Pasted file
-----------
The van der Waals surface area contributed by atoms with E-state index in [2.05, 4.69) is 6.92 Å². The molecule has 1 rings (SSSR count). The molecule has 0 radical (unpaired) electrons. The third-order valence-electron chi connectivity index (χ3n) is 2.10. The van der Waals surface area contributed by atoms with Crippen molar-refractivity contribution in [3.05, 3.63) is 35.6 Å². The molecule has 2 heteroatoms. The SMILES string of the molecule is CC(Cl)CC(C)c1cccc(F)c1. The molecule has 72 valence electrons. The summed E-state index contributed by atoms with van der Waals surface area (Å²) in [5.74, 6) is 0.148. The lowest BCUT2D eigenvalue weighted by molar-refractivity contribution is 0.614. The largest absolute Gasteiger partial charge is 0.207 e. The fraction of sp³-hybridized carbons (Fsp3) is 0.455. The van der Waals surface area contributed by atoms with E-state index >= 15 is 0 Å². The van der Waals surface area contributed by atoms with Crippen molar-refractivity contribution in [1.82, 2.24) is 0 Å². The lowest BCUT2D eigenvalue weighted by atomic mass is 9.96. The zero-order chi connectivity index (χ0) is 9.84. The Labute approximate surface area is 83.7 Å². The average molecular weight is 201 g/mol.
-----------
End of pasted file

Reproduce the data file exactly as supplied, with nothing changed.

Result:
The van der Waals surface area contributed by atoms with E-state index in [2.05, 4.69) is 6.92 Å². The molecule has 1 rings (SSSR count). The molecule has 0 radical (unpaired) electrons. The third-order valence-electron chi connectivity index (χ3n) is 2.10. The van der Waals surface area contributed by atoms with Crippen molar-refractivity contribution in [3.05, 3.63) is 35.6 Å². The molecule has 2 heteroatoms. The SMILES string of the molecule is CC(Cl)CC(C)c1cccc(F)c1. The molecule has 72 valence electrons. The summed E-state index contributed by atoms with van der Waals surface area (Å²) in [5.74, 6) is 0.148. The lowest BCUT2D eigenvalue weighted by molar-refractivity contribution is 0.614. The largest absolute Gasteiger partial charge is 0.207 e. The fraction of sp³-hybridized carbons (Fsp3) is 0.455. The van der Waals surface area contributed by atoms with E-state index >= 15 is 0 Å². The van der Waals surface area contributed by atoms with Crippen molar-refractivity contribution in [1.82, 2.24) is 0 Å². The lowest BCUT2D eigenvalue weighted by atomic mass is 9.96. The zero-order chi connectivity index (χ0) is 9.84. The Labute approximate surface area is 83.7 Å². The average molecular weight is 201 g/mol.